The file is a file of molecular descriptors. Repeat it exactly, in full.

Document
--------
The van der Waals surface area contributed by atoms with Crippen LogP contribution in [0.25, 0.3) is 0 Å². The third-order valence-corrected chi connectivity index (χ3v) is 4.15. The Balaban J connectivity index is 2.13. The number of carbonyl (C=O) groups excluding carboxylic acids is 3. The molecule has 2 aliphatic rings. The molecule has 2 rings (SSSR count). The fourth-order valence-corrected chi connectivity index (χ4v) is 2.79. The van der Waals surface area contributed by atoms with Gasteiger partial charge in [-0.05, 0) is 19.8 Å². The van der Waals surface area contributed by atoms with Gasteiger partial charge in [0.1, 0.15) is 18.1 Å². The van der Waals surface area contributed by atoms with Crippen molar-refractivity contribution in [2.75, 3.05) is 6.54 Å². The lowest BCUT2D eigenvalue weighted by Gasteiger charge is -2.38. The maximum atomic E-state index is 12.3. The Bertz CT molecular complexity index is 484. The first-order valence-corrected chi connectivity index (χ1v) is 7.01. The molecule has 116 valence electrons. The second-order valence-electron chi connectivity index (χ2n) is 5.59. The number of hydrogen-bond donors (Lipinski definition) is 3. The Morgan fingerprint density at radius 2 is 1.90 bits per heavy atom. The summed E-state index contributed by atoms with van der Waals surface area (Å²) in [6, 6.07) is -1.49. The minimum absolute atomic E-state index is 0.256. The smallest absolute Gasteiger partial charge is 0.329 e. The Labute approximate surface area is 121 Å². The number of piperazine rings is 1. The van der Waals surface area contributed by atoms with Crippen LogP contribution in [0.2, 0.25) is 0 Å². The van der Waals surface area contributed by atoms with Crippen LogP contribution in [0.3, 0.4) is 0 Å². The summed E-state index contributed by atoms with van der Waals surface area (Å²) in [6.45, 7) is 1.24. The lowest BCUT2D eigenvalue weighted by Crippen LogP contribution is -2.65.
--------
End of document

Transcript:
The van der Waals surface area contributed by atoms with Crippen LogP contribution in [0.25, 0.3) is 0 Å². The third-order valence-corrected chi connectivity index (χ3v) is 4.15. The Balaban J connectivity index is 2.13. The number of carbonyl (C=O) groups excluding carboxylic acids is 3. The molecule has 2 aliphatic rings. The molecule has 2 rings (SSSR count). The fourth-order valence-corrected chi connectivity index (χ4v) is 2.79. The van der Waals surface area contributed by atoms with Gasteiger partial charge in [-0.05, 0) is 19.8 Å². The van der Waals surface area contributed by atoms with Gasteiger partial charge in [0.1, 0.15) is 18.1 Å². The van der Waals surface area contributed by atoms with Crippen molar-refractivity contribution in [2.75, 3.05) is 6.54 Å². The lowest BCUT2D eigenvalue weighted by Gasteiger charge is -2.38. The maximum atomic E-state index is 12.3. The Bertz CT molecular complexity index is 484. The first-order valence-corrected chi connectivity index (χ1v) is 7.01. The molecule has 116 valence electrons. The second-order valence-electron chi connectivity index (χ2n) is 5.59. The number of hydrogen-bond donors (Lipinski definition) is 3. The Morgan fingerprint density at radius 2 is 1.90 bits per heavy atom. The summed E-state index contributed by atoms with van der Waals surface area (Å²) in [6, 6.07) is -1.49. The minimum absolute atomic E-state index is 0.256. The smallest absolute Gasteiger partial charge is 0.329 e. The Labute approximate surface area is 121 Å². The number of piperazine rings is 1. The van der Waals surface area contributed by atoms with Crippen LogP contribution in [0.2, 0.25) is 0 Å². The van der Waals surface area contributed by atoms with Crippen LogP contribution in [0.3, 0.4) is 0 Å². The summed E-state index contributed by atoms with van der Waals surface area (Å²) in [6.45, 7) is 1.24. The lowest BCUT2D eigenvalue weighted by Crippen LogP contribution is -2.65.